– Is there a possibility of Abby’s smackdown? At least I hope, she didn’t have a problem to tell the team off when she was out with a headhunter, essentially saying that she had her reasons and whatever they are, she doesn’t have to explain herself, and they should accept her decisions.

    • sbg says

      Tony’s lack of development is really frustrating to me. There used to be plenty of hidden gem moments that revealed he wasn’t just a sophomoric player. We still get them occasionally (usually a manly heart-to-heart with Gibbs).

      The Ziva/Tony willthey/won’tthey is just pants. At this point, nothing of whatever chemistry they might have had reads as genuine. I mean, Tony didn’t hesitate to go out with EJ. Didn’t even blink. But six years of back and forth with Ziva and we’re supposed to believe they’re secretly everyone’s OTP? No. Just, no.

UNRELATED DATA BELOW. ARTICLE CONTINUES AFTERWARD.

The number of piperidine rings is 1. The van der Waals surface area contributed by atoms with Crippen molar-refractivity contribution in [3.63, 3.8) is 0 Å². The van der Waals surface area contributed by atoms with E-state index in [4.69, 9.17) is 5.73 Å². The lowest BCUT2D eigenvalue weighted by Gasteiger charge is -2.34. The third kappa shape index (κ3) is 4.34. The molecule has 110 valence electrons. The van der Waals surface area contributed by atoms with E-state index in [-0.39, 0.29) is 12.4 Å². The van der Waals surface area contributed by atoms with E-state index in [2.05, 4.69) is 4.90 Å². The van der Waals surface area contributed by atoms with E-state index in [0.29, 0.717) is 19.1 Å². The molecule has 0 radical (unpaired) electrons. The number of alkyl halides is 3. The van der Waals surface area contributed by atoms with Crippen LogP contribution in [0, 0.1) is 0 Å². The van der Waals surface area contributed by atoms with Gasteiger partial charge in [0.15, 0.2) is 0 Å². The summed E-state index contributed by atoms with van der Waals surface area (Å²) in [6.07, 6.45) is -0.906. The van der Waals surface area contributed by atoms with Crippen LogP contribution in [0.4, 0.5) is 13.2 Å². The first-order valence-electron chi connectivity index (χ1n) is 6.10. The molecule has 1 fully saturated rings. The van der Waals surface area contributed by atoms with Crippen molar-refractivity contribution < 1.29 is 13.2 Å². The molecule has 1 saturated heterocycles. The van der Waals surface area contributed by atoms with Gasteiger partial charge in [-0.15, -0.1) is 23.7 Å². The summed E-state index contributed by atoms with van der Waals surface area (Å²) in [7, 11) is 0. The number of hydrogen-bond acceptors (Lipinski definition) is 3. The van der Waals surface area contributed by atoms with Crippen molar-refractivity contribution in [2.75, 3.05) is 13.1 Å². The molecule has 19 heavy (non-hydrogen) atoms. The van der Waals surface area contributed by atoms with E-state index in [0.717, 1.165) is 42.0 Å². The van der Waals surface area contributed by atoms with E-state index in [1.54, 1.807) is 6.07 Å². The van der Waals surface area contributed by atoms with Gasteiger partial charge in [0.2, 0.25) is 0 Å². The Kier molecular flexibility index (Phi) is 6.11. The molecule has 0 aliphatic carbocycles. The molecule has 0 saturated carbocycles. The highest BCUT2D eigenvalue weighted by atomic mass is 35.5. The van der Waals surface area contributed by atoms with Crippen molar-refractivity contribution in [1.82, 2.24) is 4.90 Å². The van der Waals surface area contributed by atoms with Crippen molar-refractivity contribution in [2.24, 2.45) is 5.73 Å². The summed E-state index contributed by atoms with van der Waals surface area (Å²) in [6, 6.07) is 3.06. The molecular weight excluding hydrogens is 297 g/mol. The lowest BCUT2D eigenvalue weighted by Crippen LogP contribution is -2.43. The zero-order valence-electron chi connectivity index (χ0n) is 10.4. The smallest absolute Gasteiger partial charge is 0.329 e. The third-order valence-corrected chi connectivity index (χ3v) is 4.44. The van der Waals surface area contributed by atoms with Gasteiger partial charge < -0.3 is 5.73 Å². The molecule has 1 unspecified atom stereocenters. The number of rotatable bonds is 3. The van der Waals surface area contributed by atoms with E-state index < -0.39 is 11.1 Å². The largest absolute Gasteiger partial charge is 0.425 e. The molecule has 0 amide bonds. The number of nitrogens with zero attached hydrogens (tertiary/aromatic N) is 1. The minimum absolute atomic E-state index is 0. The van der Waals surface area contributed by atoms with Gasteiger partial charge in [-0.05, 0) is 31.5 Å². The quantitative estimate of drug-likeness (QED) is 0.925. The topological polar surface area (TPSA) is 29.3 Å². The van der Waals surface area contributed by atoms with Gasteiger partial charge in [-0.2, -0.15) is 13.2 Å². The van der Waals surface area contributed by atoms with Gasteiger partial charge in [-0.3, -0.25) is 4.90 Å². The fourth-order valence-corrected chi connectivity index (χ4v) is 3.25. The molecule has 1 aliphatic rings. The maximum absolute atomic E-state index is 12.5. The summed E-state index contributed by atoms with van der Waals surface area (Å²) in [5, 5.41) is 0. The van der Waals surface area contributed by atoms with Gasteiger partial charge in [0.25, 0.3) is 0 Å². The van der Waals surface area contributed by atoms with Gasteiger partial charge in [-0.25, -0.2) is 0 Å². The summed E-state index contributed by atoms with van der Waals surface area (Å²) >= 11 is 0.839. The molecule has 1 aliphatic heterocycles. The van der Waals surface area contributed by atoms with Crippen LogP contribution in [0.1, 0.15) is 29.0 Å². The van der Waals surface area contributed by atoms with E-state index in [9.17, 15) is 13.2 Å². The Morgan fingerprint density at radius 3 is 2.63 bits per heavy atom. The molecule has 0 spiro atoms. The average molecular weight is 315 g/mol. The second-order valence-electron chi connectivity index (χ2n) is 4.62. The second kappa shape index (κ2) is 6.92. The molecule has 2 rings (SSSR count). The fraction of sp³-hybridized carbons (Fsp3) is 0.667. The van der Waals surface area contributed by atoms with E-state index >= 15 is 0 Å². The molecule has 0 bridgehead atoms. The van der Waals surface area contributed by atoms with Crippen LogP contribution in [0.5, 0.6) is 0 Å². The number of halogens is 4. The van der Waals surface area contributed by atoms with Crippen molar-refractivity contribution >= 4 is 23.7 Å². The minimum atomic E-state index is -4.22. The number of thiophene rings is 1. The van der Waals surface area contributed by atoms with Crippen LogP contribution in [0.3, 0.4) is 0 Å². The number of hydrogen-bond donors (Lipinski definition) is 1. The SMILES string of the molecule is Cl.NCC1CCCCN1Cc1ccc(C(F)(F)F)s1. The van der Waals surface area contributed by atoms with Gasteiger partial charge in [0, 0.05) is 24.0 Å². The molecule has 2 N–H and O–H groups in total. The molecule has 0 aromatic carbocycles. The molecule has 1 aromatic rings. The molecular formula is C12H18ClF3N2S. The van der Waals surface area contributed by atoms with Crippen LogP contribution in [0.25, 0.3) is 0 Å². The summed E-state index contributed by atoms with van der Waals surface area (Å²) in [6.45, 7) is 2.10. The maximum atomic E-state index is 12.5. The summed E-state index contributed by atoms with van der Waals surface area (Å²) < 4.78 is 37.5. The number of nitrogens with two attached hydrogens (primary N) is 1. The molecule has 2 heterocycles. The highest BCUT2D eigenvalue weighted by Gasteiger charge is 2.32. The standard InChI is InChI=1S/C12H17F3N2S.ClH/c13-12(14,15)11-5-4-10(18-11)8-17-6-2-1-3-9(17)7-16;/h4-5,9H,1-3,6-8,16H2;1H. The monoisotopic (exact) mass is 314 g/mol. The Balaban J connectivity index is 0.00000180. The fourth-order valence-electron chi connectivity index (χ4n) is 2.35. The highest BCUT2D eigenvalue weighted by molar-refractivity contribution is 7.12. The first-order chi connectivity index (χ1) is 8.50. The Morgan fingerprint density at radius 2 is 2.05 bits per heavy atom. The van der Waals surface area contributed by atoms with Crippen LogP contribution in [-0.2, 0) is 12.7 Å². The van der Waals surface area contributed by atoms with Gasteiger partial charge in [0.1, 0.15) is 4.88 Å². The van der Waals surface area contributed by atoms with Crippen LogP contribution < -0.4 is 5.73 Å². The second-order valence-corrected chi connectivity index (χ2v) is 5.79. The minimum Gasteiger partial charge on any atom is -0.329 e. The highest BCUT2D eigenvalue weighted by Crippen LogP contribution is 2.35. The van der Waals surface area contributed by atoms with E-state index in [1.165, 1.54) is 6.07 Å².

PS, I wanted Paula as Kate’s replacement and hate, hate, hated when they killed her.

      This, like many shows, I enjoyed much more in the earlier seasons. Before it became popular. The writing was tighter and characters more consistent. Now, I totally agree that the formulaic nature of it is more apparent because it’s kind of flash in the pan television. I think it might be the current show runner.

      • Elee says

        Ah, I’m not even that mad, that Paula didn’t make it on the team, because here and there I like Ziva very much – how cool is it, that the male senior agent threatens the bad guys with the presence of the female junior agent? But this whole romance is just so much “in your face” that I can’t stand her most times by proxy. Strangely enough, Tony gets enough good moments, that I only hate him whenever the sexist jerk reappears. Oh, Paula, there could have been so much more to you.